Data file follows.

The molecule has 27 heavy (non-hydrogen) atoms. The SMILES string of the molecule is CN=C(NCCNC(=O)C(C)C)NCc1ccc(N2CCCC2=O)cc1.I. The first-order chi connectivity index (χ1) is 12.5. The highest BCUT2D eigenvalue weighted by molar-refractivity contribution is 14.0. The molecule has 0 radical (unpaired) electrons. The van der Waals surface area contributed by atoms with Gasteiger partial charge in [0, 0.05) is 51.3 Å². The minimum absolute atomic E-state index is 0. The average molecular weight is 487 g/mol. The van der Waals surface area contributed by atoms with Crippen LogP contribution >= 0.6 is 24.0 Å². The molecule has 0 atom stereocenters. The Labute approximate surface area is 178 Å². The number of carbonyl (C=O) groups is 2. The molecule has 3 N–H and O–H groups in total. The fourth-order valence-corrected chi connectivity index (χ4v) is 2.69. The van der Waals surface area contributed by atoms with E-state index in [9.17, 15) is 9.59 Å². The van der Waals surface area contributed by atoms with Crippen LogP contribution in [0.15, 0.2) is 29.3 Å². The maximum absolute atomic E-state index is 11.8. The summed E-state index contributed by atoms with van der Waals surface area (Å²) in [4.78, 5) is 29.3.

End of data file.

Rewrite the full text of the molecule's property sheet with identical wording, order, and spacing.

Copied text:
The molecule has 27 heavy (non-hydrogen) atoms. The SMILES string of the molecule is CN=C(NCCNC(=O)C(C)C)NCc1ccc(N2CCCC2=O)cc1.I. The first-order chi connectivity index (χ1) is 12.5. The highest BCUT2D eigenvalue weighted by molar-refractivity contribution is 14.0. The molecule has 0 radical (unpaired) electrons. The van der Waals surface area contributed by atoms with Gasteiger partial charge in [0, 0.05) is 51.3 Å². The minimum absolute atomic E-state index is 0. The average molecular weight is 487 g/mol. The van der Waals surface area contributed by atoms with Crippen LogP contribution >= 0.6 is 24.0 Å². The molecule has 0 atom stereocenters. The Labute approximate surface area is 178 Å². The number of carbonyl (C=O) groups is 2. The molecule has 3 N–H and O–H groups in total. The fourth-order valence-corrected chi connectivity index (χ4v) is 2.69. The van der Waals surface area contributed by atoms with E-state index in [9.17, 15) is 9.59 Å². The van der Waals surface area contributed by atoms with Crippen LogP contribution in [0.15, 0.2) is 29.3 Å². The maximum absolute atomic E-state index is 11.8. The summed E-state index contributed by atoms with van der Waals surface area (Å²) in [4.78, 5) is 29.3.